1. Employers do not define their industry sectors in straight alignment with programs or certifications. For example, large manufacturers may include HVAC and many other certified roles not explicitly tied to “manufacturing”; tying their feedback to a specific program area can be problematic.
  1. Related to the culture/mindset finding below, providers who have not previously seen their role as including employer outreach are relying on students and alumni to identify their employers. As a result, with ~20% - 30% alumni survey response rates, the employer information gathered through these surveys is a very limited percentage of the total employment picture. 
    1. Furthermore, in many of those survey responses the employer details sections were left blank (one provider had zero students answer the employer-related questions). Providers in this situation will therefore get a fraction of a fraction on key employment and earnings information through their own survey efforts.
  2. For some providers (e.g., Ivy Tech), many program completers go on to finish 4-year degrees at another college/university, and from there into employment. Ivy loses connection to the students during this transition and is therefore cut off from the downstream employment information.
Culture and Mindset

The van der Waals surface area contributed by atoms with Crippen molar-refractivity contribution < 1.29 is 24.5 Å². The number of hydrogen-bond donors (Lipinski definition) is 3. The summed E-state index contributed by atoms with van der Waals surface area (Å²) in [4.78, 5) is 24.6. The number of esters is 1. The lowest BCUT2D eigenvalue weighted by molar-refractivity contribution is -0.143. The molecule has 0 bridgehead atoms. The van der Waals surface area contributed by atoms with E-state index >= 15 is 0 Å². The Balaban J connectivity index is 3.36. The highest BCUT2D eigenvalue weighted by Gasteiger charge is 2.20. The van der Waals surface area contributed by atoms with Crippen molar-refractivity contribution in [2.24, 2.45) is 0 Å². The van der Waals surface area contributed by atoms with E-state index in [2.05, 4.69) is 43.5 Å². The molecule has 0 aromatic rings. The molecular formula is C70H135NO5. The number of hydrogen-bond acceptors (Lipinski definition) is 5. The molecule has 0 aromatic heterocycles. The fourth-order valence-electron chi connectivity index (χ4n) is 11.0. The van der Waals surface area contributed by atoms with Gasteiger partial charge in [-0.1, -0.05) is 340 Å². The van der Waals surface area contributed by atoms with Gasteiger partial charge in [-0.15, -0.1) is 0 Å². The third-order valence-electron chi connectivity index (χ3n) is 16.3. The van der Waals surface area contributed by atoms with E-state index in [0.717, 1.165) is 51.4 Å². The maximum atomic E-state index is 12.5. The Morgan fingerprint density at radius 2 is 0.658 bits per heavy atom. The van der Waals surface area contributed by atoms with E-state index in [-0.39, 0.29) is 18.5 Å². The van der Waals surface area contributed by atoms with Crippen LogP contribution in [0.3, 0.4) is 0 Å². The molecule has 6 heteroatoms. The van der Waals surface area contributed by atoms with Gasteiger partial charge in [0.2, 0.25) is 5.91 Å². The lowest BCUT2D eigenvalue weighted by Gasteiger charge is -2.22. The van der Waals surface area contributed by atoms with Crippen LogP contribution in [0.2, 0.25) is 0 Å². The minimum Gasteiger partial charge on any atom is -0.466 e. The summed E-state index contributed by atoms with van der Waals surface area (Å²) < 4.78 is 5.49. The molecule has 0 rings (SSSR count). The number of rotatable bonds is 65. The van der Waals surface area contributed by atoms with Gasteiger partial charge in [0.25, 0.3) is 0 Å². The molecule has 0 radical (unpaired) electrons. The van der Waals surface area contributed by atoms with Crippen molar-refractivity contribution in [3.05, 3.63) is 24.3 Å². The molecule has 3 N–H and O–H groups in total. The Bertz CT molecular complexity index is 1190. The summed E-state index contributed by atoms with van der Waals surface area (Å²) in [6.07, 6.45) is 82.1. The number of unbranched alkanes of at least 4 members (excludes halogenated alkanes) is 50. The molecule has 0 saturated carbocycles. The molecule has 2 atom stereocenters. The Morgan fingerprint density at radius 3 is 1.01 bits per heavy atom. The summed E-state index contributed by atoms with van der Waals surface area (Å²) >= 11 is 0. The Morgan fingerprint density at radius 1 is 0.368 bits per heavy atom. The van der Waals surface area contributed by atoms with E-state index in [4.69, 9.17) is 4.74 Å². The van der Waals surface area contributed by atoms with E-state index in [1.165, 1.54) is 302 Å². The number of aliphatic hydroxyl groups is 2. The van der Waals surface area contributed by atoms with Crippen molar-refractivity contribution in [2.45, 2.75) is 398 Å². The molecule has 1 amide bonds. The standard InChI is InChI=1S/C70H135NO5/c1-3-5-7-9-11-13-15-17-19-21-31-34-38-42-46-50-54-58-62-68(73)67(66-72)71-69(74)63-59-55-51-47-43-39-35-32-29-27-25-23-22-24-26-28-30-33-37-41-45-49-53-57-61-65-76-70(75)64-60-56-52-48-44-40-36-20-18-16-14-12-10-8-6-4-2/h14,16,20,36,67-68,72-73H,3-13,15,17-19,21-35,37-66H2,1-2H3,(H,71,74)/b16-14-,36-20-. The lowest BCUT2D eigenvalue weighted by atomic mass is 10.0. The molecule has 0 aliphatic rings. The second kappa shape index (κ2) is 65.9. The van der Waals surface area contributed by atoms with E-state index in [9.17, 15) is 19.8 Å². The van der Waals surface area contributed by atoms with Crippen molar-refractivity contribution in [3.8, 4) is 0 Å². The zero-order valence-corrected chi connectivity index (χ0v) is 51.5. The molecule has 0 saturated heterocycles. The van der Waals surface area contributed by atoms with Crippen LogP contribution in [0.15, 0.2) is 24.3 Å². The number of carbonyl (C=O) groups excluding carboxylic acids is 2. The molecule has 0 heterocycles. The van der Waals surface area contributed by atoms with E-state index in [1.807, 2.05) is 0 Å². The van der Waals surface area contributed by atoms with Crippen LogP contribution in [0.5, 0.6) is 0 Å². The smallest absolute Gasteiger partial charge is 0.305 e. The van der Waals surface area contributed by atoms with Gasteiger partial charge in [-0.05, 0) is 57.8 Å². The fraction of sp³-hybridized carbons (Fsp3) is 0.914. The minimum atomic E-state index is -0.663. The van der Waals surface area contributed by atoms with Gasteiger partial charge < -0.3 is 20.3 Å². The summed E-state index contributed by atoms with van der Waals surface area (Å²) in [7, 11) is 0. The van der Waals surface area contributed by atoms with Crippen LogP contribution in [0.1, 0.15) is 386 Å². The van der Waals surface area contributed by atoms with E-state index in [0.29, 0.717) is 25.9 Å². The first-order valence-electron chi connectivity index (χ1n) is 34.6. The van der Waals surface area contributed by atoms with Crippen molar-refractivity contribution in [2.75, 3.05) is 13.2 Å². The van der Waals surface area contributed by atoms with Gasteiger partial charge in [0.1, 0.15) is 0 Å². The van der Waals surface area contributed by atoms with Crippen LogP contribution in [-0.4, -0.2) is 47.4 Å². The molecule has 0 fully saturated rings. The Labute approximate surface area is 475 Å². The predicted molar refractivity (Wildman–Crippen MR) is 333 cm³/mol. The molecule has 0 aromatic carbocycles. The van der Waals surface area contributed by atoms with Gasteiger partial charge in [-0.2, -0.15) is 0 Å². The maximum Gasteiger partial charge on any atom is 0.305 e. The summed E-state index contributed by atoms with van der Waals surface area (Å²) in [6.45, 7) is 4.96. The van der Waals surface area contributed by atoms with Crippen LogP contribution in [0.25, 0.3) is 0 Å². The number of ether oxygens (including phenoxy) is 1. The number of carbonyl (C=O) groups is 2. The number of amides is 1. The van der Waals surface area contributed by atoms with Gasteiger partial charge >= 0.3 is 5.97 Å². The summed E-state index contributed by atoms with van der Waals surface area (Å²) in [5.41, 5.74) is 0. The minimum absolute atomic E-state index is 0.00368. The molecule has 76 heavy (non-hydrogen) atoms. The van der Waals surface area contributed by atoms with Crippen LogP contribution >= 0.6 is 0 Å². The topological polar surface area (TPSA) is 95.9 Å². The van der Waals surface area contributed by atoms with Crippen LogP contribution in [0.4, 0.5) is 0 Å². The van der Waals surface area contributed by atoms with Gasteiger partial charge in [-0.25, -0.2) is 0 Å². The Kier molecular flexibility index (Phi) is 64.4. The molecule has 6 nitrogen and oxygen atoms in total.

1. Some providers do not see their role extending to engagement with alumni and/or employers; their focus extends from recruiting through completion/certification, but not beyond that point. 
  2. Notable Exceptions: providers with a strong focus on externships and/or built-in employer partners had this information readily available.

5. Additional Issues Not Specific to a Framework Section or Theme


  1. Several providers mentioned concerns about data privacy and how student and employer information was being tracked and used. 
  2. Students frequently did not respond to the questions about employers, placement, or wage data. It’s not clear why this was the case, but it may be indicative of concerns about data privacy and how/where this information is to be used. 
  3. One provider specifically mentioned having a large percentage of recent immigrants in their programs, and that there may be trust issues within that population related to sharing employer and other information.
  1.  Although no provider mentioned this and it is not immediately clear from the current data, there is a potential issue related to varying response rates by student subgroups that risks underrepresenting certain of those subgroups in the findings and corresponding recommendations/solutions, potentially skewing this work in ways that have equity implications.